baby's mama

I think Lardo lets Tango watch her mix paint because she once noticed him watching paint-mixing stim vids on his phone.

Like, one day she is walking through the Haus and everything is quiet, which is weird. Then, she notices Tango just chilling on the couch. Then she really confused because it’s quiet and Tango is there and usually you can’t have one with the other. So, she goes over and peeks over his shoulder and he’s scrolling through a paint-mixing stim account on instagram, taking the time to watch the entire video before moving on. There’s the faint sound of the pallet knife sometimes if the colours really attract his attention and he taps to turn on the sound, but, other than that, everything about him is silent.

That’s when Lardo gets an idea. She isn’t busy right now, so she runs up and gets a couple of her tubes of cheap paints (acrylic, oil, some pigmenting, a giant tube of white paint, some paint thinner, ect.), a couple pallet knives, and some glitter. She comes back down and taps on Tango’s head. “Follow me, taddy,” she says, nodding to the door.

Of course he follows, Lardo is mama duck, but that doesn’t mean he does it without question. With slipping his phone in his pocket, the inquiries start a-coming. “Where are we going? What’s in that bag? When did you get home? Am I in trouble? I thought we were allowed to be there if the door was unlocked?? What’s that clanking coming from your bag? How was your day? Where are we going??”

Lardo is a master at letting him just ask without giving real answers (and, frankly, he’s thankful that she doesn’t yell at him like Holster does), and soon their at Lardo’s super secret art studio. At this point, Tango’s been here before and has stopped asking the “Where are we going?” because he recognized the area. But he still had so many questions, even up to the moment Lardo put a small red blob next to a larger light blue one on top of a big smear of white.

When she started mixing, he went absolutely quiet and fixed his eyes on Lardo’s hands, listening to the scrape of the triangular knife on the sheet of plastic she uses as her pallet.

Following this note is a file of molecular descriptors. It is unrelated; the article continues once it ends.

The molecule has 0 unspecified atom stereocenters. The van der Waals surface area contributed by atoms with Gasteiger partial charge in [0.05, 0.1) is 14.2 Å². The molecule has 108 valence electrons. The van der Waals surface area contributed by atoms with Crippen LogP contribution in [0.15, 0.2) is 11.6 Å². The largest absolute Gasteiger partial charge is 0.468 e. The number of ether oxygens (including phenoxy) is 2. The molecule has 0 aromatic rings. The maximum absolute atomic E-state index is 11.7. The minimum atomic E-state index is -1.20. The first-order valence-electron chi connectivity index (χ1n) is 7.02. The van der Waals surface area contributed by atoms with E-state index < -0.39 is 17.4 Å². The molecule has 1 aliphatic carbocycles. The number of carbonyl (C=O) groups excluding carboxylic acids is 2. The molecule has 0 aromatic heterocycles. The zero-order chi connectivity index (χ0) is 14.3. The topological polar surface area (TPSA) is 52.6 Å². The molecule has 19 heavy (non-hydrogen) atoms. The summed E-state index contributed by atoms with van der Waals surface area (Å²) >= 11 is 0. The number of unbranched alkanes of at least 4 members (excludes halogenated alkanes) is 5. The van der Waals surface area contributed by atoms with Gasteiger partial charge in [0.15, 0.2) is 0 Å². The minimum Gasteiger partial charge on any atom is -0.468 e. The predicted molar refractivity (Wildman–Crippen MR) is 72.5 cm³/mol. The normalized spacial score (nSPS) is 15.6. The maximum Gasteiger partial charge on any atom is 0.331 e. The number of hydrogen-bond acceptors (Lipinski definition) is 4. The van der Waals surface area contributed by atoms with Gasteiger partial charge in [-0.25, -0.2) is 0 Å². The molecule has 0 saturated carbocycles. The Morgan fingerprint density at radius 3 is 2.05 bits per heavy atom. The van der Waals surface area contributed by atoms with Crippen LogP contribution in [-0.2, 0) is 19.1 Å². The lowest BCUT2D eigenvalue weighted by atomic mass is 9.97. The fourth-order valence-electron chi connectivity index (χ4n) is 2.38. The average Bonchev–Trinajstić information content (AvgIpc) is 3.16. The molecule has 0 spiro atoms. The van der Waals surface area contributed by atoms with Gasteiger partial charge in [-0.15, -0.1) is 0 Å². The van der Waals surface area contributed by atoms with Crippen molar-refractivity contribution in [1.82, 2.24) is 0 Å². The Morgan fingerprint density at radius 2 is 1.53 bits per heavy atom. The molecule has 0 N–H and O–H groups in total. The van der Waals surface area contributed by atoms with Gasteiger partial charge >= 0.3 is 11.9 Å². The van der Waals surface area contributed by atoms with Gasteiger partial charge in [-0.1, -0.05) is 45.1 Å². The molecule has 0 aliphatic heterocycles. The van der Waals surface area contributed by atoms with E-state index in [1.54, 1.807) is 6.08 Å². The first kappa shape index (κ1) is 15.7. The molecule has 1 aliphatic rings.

They do this for hours, Lardo even letting him paint a bit on a spare gessoed canvas she uses to swatch the colours on to see what they look like. He isn’t really the best artist but he does get the shape of a multicoloured rubber duck with shades on. It’s mostly purples and blues and greys because those are the colours he said he liked seeing being mixed the most.

He eventually starts buying her the bulk cheap acrylics from A.C. Moore. They spend their Thursday and Sunday afternoons mixing paints.

Lardo puts the piece they made up in her senior art show. “Takes Two to Tony” is the title of the piece (only the hockey players get it, theater kids think it’s about the Tonys and spend too much time trying to figure out what a messy, tecnicolour duck with sunglasses has to do with the relevant plays and musicals of 2016).

It’s the most commented on piece in the guestbook and someone even asks if they could buy it and leaves their number (Lardo never calls them).

Tango is quiet when he looks at it because it reminds him of his mama duck and how she figured out what made him the happiest and used it to help him.

When Lardo graduates, she finds Tango at the ceremony and hugs him, slipping the key to the studio into his hand. “It’s all yours now, Tang. I’ll see you there.” He goes and there is all the paints he got her, the piece of hard plastic pallet, and the painting. It’s now hanging from a rafter, the light from the dusty skylight filtering in and making the metalics and glitters they used on it shimmer. Tango is so happy, he cries.

They still meet every Thursday and Sunday afternoon there.

Tango’s started his own paint-mixing stim account on Instagram and a “mama-duck-lardsy” always comments, saying things like “that blue can be used as a highlight on the duck” or “good job with the pigmenting, who’s your teacher? ;)”.